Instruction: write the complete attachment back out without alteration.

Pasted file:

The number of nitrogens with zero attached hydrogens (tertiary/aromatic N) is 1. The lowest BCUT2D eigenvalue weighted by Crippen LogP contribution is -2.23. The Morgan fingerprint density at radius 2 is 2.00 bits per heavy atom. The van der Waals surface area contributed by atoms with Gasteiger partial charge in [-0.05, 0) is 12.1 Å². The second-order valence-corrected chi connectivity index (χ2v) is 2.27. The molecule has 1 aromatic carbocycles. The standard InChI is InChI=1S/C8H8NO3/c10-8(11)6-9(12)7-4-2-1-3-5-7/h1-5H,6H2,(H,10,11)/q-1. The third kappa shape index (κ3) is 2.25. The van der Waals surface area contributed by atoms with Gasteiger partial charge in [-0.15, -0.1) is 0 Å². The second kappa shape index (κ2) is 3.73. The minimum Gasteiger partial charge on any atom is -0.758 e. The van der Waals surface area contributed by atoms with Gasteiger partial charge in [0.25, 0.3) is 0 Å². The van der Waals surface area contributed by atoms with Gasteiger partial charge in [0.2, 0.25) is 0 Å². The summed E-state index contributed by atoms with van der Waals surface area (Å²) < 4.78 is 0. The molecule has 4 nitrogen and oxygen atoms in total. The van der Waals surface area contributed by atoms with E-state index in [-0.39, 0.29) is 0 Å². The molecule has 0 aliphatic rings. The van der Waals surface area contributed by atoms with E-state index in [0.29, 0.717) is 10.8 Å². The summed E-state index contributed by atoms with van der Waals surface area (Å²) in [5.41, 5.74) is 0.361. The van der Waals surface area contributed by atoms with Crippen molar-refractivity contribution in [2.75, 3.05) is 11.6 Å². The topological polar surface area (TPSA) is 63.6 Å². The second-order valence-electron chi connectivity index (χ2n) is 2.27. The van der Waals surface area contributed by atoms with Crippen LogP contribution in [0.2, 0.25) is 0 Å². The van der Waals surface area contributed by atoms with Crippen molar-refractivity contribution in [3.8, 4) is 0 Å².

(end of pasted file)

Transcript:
The number of nitrogens with zero attached hydrogens (tertiary/aromatic N) is 1. The lowest BCUT2D eigenvalue weighted by Crippen LogP contribution is -2.23. The Morgan fingerprint density at radius 2 is 2.00 bits per heavy atom. The van der Waals surface area contributed by atoms with Gasteiger partial charge in [-0.05, 0) is 12.1 Å². The second-order valence-corrected chi connectivity index (χ2v) is 2.27. The molecule has 1 aromatic carbocycles. The standard InChI is InChI=1S/C8H8NO3/c10-8(11)6-9(12)7-4-2-1-3-5-7/h1-5H,6H2,(H,10,11)/q-1. The third kappa shape index (κ3) is 2.25. The van der Waals surface area contributed by atoms with Gasteiger partial charge in [-0.15, -0.1) is 0 Å². The second kappa shape index (κ2) is 3.73. The minimum Gasteiger partial charge on any atom is -0.758 e. The van der Waals surface area contributed by atoms with Gasteiger partial charge in [0.25, 0.3) is 0 Å². The van der Waals surface area contributed by atoms with Gasteiger partial charge in [0.2, 0.25) is 0 Å². The summed E-state index contributed by atoms with van der Waals surface area (Å²) < 4.78 is 0. The molecule has 4 nitrogen and oxygen atoms in total. The van der Waals surface area contributed by atoms with E-state index in [-0.39, 0.29) is 0 Å². The molecule has 0 aliphatic rings. The van der Waals surface area contributed by atoms with E-state index in [0.29, 0.717) is 10.8 Å². The summed E-state index contributed by atoms with van der Waals surface area (Å²) in [5.41, 5.74) is 0.361. The van der Waals surface area contributed by atoms with Crippen molar-refractivity contribution in [2.75, 3.05) is 11.6 Å². The topological polar surface area (TPSA) is 63.6 Å². The second-order valence-electron chi connectivity index (χ2n) is 2.27. The van der Waals surface area contributed by atoms with Crippen LogP contribution in [0.2, 0.25) is 0 Å². The van der Waals surface area contributed by atoms with Crippen molar-refractivity contribution in [3.8, 4) is 0 Å².